Generally, he says, the quality of construction was poor, in both older and newer homes. Wood wall plates weren’t bolted to foundations, brick facades weren’t tied to sheathing properly, and roof attachments were inadequate – all common practices in housing construction that seems adequate until the structures are subjected to high winds.
The findings were no different in Joplin one month later.
In both cities, Prevatt’s team used digital cameras synced to a GPS database to photograph the damage. The data was then downloaded into a digitized map with information embedded at various points that associate wind speed estimates to the details of each building’s destruction.
The database can be used by weather scientists studying the inner-workings of tornadoes or by engineers who want to know how various materials and construction methods bear up against a storm. But perhaps the most illuminating aspect of the project was that it revealed a distinct pattern in the damage.
Once mapped, the data showed that most of the winds that would be considered “un-survivable” were confined near the tornadoes’ center paths.
“Just 100 to 200 yards to the right or left of the main path, wind forces dropped down into a range that you see in less-intense tornadoes,” Prevatt says.
The materials and techniques needed to keep a home safe in those conditions are already available. Florida builders have been incorporating them into new construction since 1992 when Hurricane Andrew blew through and left more than 200,000 people homeless.
The Category 4 storm packed winds in excess of 175 miles per hour that would have leveled almost any structure in its path. But as with the monster tornadoes of 2011, much of the destruction was caused by lesser winds whirling within the larger system.
The types of metal hurricane ties, clips and straps used to reinforce construction in hurricane-prone Florida could have made a significant difference in Tuscaloosa and Joplin, according to reports based on Prevatt’s data. Houses along the outer quarter of the tornado’s track tended to come apart at the seams where connections failed between walls, foundations and roofs.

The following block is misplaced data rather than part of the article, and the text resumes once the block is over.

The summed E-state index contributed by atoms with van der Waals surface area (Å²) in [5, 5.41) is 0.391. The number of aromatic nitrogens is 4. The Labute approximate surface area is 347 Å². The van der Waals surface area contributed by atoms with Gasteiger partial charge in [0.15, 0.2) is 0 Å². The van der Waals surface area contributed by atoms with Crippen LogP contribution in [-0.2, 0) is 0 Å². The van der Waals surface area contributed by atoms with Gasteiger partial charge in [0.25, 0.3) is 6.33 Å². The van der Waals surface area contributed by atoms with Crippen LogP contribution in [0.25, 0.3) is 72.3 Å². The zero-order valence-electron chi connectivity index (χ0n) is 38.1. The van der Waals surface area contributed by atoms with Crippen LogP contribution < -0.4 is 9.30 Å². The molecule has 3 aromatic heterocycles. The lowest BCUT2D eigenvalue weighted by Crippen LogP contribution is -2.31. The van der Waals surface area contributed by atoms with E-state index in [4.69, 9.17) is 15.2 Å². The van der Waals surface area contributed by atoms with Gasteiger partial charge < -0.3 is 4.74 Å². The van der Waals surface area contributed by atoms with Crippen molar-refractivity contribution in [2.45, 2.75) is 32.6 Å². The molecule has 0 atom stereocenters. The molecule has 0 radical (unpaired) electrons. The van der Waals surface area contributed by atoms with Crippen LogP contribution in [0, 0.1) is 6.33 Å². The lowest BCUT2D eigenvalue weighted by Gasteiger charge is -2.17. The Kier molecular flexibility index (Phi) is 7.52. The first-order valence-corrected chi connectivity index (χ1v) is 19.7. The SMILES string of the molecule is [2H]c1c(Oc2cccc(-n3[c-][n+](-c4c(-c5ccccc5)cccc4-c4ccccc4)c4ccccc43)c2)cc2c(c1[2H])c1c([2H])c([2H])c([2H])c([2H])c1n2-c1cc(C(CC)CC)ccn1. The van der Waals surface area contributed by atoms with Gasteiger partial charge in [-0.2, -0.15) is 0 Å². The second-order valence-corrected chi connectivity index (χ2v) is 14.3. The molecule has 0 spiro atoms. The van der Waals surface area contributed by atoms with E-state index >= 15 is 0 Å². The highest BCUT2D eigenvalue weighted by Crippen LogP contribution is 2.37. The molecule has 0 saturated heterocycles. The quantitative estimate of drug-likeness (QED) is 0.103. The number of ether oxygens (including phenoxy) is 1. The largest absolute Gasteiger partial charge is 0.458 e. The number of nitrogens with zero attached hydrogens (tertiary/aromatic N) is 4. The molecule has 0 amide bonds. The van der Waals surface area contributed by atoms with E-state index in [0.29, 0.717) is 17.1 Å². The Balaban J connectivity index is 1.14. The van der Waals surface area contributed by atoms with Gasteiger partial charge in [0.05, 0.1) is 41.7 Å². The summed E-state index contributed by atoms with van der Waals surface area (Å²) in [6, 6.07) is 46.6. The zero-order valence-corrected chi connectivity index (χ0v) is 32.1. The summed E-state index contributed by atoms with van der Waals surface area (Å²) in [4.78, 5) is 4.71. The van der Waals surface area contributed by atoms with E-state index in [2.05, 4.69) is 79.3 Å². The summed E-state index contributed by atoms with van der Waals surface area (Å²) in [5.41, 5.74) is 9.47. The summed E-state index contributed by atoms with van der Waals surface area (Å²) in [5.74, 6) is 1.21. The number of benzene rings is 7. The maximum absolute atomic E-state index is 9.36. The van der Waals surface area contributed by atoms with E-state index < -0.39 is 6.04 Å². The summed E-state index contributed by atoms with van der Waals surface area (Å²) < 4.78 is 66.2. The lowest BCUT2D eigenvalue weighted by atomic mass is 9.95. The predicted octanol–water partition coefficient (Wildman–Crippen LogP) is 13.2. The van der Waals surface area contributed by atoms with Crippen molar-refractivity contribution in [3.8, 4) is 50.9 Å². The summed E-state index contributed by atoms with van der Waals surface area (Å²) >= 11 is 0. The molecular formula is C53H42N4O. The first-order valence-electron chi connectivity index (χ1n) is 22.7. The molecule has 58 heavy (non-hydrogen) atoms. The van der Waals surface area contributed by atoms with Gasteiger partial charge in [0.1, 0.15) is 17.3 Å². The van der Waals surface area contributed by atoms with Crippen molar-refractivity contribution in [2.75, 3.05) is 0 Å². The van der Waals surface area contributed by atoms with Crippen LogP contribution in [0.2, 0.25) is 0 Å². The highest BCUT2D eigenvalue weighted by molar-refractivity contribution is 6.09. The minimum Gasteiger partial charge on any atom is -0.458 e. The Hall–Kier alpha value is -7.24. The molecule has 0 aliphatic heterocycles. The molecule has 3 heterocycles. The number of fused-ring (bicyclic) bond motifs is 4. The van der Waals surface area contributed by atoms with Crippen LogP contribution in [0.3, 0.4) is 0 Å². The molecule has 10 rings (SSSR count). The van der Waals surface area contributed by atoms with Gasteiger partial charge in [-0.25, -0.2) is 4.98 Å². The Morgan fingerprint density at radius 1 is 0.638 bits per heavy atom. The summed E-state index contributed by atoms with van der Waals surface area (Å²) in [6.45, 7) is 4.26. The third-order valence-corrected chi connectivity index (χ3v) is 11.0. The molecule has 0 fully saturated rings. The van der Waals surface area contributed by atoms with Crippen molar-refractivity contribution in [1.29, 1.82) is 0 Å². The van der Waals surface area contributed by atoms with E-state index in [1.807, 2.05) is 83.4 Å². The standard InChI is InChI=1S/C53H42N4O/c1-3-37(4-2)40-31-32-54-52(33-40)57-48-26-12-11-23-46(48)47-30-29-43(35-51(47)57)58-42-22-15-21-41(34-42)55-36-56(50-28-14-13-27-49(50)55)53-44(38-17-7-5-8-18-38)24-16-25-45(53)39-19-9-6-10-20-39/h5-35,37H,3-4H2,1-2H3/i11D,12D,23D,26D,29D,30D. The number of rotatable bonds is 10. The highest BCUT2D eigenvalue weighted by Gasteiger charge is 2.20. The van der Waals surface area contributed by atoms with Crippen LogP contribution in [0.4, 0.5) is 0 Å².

Only at the center of the path were homes completely obliterated.
This is the sort of information people need when they are making decisions about how their homes are put together, Prevatt says. He and colleagues Forrest Masters and Kurt Gurley study weather impacts on man-made structures at UF’s Engineering School of Sustainable Infrastructure and Environment.
“Storms interrupt prosperity,” says Masters, an assistant professor of civil and coastal engineering. “Losing a house in a storm doesn’t just affect the individual who owned the home. It’s a shared loss that takes money out of public coffers that could be used in education programs, infrastructure and development.”
The researchers do their testing in a 9,000-square-foot metal building on campus called the Powell Family Structures and Materials Laboratory. The lab is tall enough to accommodate a 36-foot-tall crane and is packed with an assortment of steel-framed machines that pry, twist and pummel architectural structures in a variety of ways.
Masters’ team is currently testing a new composite panel that can be used for walls or roofs in residential structures. The panes are being developed by colleagues at the University of Alabama at Birmingham, but UF teams are testing them at the lab. The panels are lightweight, resilient, energy-efficient and perfect for modular construction, he says.
Similar products are already on the market, but the University of Alabama design team is interested in enhancing characteristics that will help prevent failure in a storm scenario.